Potato Production is most often done by planting mature potato tubers (the thickened underground stem/storage organs) from seed potatoes; the resulting potato plants will be clones of the mother plant and will form genetically identical tubers. Potato tubers are considered physiologically mature, so the resulting cloned plants will not pass through a juvenile stage. Plants grown from potato seeds, which would pass through a juvenile stage, have unpredictable characteristics and are not very useful for commercial production of potatoes.

Micropropagation is most commonly used to rejuvenate mature potato material while retaining the desired genetic information. However, it is a very expensive method to multiply plant materials. The study described in this article was done to determine if a low-cost, low-input method to clone and rejuvenate potato varieties could be used in the tropics, to introduce new genetic material and potato varieties.

Materials and Methods

Two code-named potato varieties (PO7 and PO3) received by Professor Hong’s team from Vietnam were tested for production and productivity in Cambodia. We used a few shoots grown via micropropagation from a tissue culture vial, and some tubergrown shoots, to test two low-cost mass propagation techniques (Figure 1, page 1). These techniques, although used in the current study only on the two code-named potato varieties, could be used on most other varieties of potatoes. This experiment utilized new varieties of potatoes from Vietnam and occurred in a regular offi ce in Phnom Penh, Cambodia. Plants were placed near a window to receive indirect natural light; two desk lamps provided extra light and were used to provide a 16-hour photoperiod (Figure 2). Small cuttings were grown at temperatures between 23 and 36°C. Further growth and part of the single-leaf rooting experiment took place outdoors under normal Cambodian climatic conditions.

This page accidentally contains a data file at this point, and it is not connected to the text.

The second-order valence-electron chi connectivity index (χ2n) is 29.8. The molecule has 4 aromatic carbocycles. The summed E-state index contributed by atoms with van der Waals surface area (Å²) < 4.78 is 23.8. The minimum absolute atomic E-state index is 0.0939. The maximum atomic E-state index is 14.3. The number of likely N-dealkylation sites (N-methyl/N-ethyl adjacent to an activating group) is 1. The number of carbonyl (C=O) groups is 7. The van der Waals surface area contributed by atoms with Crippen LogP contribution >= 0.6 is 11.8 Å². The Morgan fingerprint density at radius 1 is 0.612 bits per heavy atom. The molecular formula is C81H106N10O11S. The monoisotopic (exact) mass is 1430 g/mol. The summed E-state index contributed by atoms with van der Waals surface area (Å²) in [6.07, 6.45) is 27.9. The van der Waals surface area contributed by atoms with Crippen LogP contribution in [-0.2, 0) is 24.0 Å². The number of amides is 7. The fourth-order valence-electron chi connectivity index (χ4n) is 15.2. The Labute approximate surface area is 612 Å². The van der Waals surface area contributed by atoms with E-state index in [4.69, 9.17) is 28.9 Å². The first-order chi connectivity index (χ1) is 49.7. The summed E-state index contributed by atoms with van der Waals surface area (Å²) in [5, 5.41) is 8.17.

Two different methods were employed to ascertain whether a small amount of new potato stock could be multiplied under conditions likely to be encountered in the tropics (Figure 1, page 1). The first technique utilized one-leaf cuttings taken from tissue culture starter plants (Figure 1A; Figure 3). These one-leaf cuttings were kept moist until they were planted in soil in a moist tray (Figure 2A2; Figure 4). They were left to grow until roots were initiated and the tiny plants had grown several new leaves. At that point, each small plant could yield more one-leaf cuttings, initiating mass propagation. Alternatively, these one-leaf plantlets could theoretically have been planted out into the field and cultivated to seed potato production (Figure 1A1). In both cases, seed potatoes would result, with tubers that could then be cut and planted for further potato production.

To improve the rooting process and hasten it, we tried also tucking the plants through holes in aluminium foil over a cup of water in order to help to reduce evaporation and increase humidity around the roots (Figure 5). In water, they produced primary roots in four days (Figure 6). When left for a longer time in the water, the original one-leaf cuttings grew longer shoots with several new leaves and developed substantial primary and secondary roots (Figure 7).

Older, larger cuttings from mature tubergrown plants can also be used to rejuvenate and propagate potato plants (Figure 1B). In this experiment, cuttings were also taken from tuber-grown plants. All but the top leaves were removed. Then, the cuttings were placed in water and left in the same conditions as the technique above (Figure 8). Small side shoots (0.8-1.2 cm) of these cuttings became the stock material for rooting new rejuvenated plants (Figure 9).